Six LDS Writers and A Frog

Tuesday, March 22, 2011

Outliers and Anecdotes: Why epublishing articles drive me crazy

When The Appendix podcast (which I run, along with Sarah Eden and Marion Jensen) did its first episode about ebooks, I declared that I was sick of hearing about them. It seems that another dozen articles pop up every day, and very few of them have anything meaningful to say. (Note: since I initially said that on the podcast, just about every episode mentions ebooks in one way or another. So I'm a hypocrite.)

I'm skeptical about epublishing, for lots and lots of reasons. I'm not saying that no one should dive into it, but rather just saying that a healthy dose of realism is in order.

I don't intend this blog to be comprehensive, and it's certainly not a Should-I-or-Shouldn't-I? guide to epublishing. Instead, I just want to make a couple of points that ought to be obvious:

Without further ado:

Let's define a couple of statistical terms, and a couple of logical fallacies, and then talk about how they knock down 90% of epublishing arguments.

  • Outlier: an observation that is numerically distant from the rest of the data. In our present situation, I think we can call Amanda Hocking and JA Konrath outliers. We can also call JK Rowling, Stephenie Meyer and Dan Brown outliers. They are data points that are significantly different from the vast majority of other data points.
  • Availability heuristic: the idea that because you can think of an example of something, it must be significant. For example, "There are three new thai places near my house--it's got to be fastest growing trend in restaurants" or "That guy on the news was attacked by a bear, so bear attacks on humans must be commonplace" or "An author turned down a huge advance to epublish instead, so epublishing must be really better than traditional publishing."
  • Anecdotal evidence: evidence, which may or may not be verifiable, which is used to support a conclusion that does not follow from it. "I didn't get a job until January. The American economy must be better this year." or "I stopped getting asthma attacks after I stopped eating Chex Mix. Chex Mix must cause asthma" or "I'd buy five times as many books as I currently do if they only cost $2.99. Therefore, lowering the price will significantly increase volume sold across the country."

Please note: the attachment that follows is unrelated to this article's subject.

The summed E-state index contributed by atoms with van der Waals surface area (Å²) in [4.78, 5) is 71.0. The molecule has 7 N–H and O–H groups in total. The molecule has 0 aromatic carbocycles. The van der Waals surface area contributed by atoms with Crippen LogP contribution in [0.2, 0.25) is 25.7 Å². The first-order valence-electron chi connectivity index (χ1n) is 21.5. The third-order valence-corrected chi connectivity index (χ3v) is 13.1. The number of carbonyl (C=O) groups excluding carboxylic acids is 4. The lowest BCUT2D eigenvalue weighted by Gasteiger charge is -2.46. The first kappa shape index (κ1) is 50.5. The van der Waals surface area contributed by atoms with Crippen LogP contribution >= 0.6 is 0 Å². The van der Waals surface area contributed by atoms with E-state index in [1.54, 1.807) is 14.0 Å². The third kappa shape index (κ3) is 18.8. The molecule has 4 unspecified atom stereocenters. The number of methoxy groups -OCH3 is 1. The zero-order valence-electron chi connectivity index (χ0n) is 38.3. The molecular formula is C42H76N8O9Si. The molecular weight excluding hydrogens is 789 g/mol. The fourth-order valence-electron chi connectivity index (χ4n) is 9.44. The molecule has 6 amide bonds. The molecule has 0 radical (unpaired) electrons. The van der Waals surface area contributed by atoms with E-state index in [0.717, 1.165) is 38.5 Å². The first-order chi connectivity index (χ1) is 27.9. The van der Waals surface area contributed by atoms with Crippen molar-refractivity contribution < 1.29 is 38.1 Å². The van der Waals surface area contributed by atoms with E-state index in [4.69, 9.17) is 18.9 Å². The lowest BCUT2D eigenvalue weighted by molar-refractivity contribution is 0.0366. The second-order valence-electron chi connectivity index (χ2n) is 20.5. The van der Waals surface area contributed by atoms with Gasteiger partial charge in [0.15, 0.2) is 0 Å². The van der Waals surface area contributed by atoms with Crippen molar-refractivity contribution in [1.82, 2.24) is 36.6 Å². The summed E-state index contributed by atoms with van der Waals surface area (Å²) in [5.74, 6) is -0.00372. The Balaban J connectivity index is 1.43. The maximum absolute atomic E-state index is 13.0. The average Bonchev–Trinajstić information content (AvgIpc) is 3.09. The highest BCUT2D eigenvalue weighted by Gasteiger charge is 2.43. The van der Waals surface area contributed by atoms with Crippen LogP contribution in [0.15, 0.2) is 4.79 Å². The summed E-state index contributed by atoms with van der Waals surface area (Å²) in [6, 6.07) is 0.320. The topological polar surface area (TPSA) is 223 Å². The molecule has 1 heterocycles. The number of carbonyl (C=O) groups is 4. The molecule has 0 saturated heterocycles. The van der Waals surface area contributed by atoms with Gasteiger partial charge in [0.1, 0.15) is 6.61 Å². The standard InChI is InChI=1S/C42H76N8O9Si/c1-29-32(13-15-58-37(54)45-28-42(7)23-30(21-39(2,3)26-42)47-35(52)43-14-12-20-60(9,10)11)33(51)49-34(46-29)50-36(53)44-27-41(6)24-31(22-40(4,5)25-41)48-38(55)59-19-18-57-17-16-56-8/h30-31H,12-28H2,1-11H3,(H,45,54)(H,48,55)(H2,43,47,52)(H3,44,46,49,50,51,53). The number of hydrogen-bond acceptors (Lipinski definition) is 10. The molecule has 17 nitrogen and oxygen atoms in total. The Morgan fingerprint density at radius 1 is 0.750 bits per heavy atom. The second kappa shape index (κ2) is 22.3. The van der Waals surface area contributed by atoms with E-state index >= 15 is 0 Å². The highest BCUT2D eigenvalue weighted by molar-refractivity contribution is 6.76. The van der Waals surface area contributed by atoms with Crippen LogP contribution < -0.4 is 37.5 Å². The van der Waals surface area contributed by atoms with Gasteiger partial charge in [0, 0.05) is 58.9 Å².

If you can't guess my point, it's this: statistical conclusions cannot be based on outliers or anecdotal evidence. It may be 100% true that Chex Mix causes asthma, but the FDA shouldn't ban Chex Mix because of a single point of data. Likewise, it may be true that Hocking's success is replicable, but you shouldn't go into epublishing just because you heard her story. That makes as much sense as going into computer science because you expect to get Bill Gates' salary, or taking up basketball because you really want a mansion like Kobe Bryant's.

Notice: I'm not saying "you shouldn't pursue great success." What I'm saying is this: don't expect the outlier. Expect the trend.

So, in epublishing, what's the trend? I'm not asking what the hype is--I'm asking what the hard numbers are. How many epublished authors are making decent money? The answer is... who knows? A few? Some? Lots? Not sure?

What does that mean? The market is changing, and while great successes has occurred (Hocking and Konrath, for example), if we're being honest we really have no idea what the trend will be. We can make hypotheses about it. We make assumptions about success based on pricing and distribution models. But what we cannot say is "there is evidence to show that epublishing is better for authors than traditional publishing". So stop it, internet.

This all leads into my long-standing worry about epublishing, which is not that epublishing is bad or wrong, but that people are getting into it for the wrong reasons. Publishing is really hard, but epublishing looks so easy--no wonder aspiring authors are excited about it! But desperation is the WRONG reason to epublish. Rejection letters are the WRONG reason to epublish. Hopes for Hocking-style paychecks are the WRONG reason to get into epublishing.

What's the right reason? Because you've sat down and worked out a business plan, with realistic expectations, and you've fully weighed all your options.

Wait--a business plan!? But I'm an author!

Remember back before everyone freaked out about epublishing, how you used to see article after article warning people about the perils of self-publishing? Well, epublishing is self-publishing. Sure, you have a better distribution method, fewer startup costs (but not NO startup costs), and maybe a little less stigma, but it's still the same beast. When you go self-pub or e-pub, you're effectively starting your own micropublishing company. All the pitfalls that seemed so daunting for decades--managing your own marketing, editing, accounting, graphic design, etc--now seem to be glossed over in a wave of hype.